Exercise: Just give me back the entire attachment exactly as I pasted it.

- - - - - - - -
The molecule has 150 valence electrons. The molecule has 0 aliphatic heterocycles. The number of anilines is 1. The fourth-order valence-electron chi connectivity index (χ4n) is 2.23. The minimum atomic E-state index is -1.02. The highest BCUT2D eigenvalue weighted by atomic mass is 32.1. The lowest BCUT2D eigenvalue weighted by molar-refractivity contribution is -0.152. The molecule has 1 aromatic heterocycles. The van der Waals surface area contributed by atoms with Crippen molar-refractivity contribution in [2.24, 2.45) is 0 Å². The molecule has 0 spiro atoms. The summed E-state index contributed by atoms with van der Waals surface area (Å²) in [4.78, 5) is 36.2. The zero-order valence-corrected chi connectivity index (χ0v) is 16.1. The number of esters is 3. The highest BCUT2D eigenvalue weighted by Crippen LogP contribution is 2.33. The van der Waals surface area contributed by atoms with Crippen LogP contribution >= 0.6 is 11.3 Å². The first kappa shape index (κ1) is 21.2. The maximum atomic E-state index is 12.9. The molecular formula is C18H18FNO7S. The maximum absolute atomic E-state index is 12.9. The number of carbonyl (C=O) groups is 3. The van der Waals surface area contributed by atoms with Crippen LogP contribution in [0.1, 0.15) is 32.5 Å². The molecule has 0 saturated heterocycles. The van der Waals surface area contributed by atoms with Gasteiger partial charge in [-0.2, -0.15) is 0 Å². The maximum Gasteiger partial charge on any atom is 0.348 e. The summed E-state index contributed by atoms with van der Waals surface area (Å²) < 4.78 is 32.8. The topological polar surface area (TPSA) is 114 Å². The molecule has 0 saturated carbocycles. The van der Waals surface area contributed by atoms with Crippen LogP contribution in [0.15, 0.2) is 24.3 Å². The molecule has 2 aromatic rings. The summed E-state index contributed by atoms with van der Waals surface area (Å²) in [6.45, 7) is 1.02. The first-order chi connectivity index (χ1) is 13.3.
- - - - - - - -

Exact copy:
The molecule has 150 valence electrons. The molecule has 0 aliphatic heterocycles. The number of anilines is 1. The fourth-order valence-electron chi connectivity index (χ4n) is 2.23. The minimum atomic E-state index is -1.02. The highest BCUT2D eigenvalue weighted by atomic mass is 32.1. The lowest BCUT2D eigenvalue weighted by molar-refractivity contribution is -0.152. The molecule has 1 aromatic heterocycles. The van der Waals surface area contributed by atoms with Crippen molar-refractivity contribution in [2.24, 2.45) is 0 Å². The molecule has 0 spiro atoms. The summed E-state index contributed by atoms with van der Waals surface area (Å²) in [4.78, 5) is 36.2. The zero-order valence-corrected chi connectivity index (χ0v) is 16.1. The number of esters is 3. The highest BCUT2D eigenvalue weighted by Crippen LogP contribution is 2.33. The van der Waals surface area contributed by atoms with Crippen LogP contribution >= 0.6 is 11.3 Å². The first kappa shape index (κ1) is 21.2. The maximum atomic E-state index is 12.9. The molecular formula is C18H18FNO7S. The maximum absolute atomic E-state index is 12.9. The number of carbonyl (C=O) groups is 3. The van der Waals surface area contributed by atoms with Crippen LogP contribution in [0.1, 0.15) is 32.5 Å². The molecule has 0 saturated heterocycles. The van der Waals surface area contributed by atoms with Gasteiger partial charge in [-0.2, -0.15) is 0 Å². The maximum Gasteiger partial charge on any atom is 0.348 e. The summed E-state index contributed by atoms with van der Waals surface area (Å²) < 4.78 is 32.8. The topological polar surface area (TPSA) is 114 Å². The molecule has 0 saturated carbocycles. The van der Waals surface area contributed by atoms with Crippen LogP contribution in [0.15, 0.2) is 24.3 Å². The molecule has 2 aromatic rings. The summed E-state index contributed by atoms with van der Waals surface area (Å²) in [6.45, 7) is 1.02. The first-order chi connectivity index (χ1) is 13.3.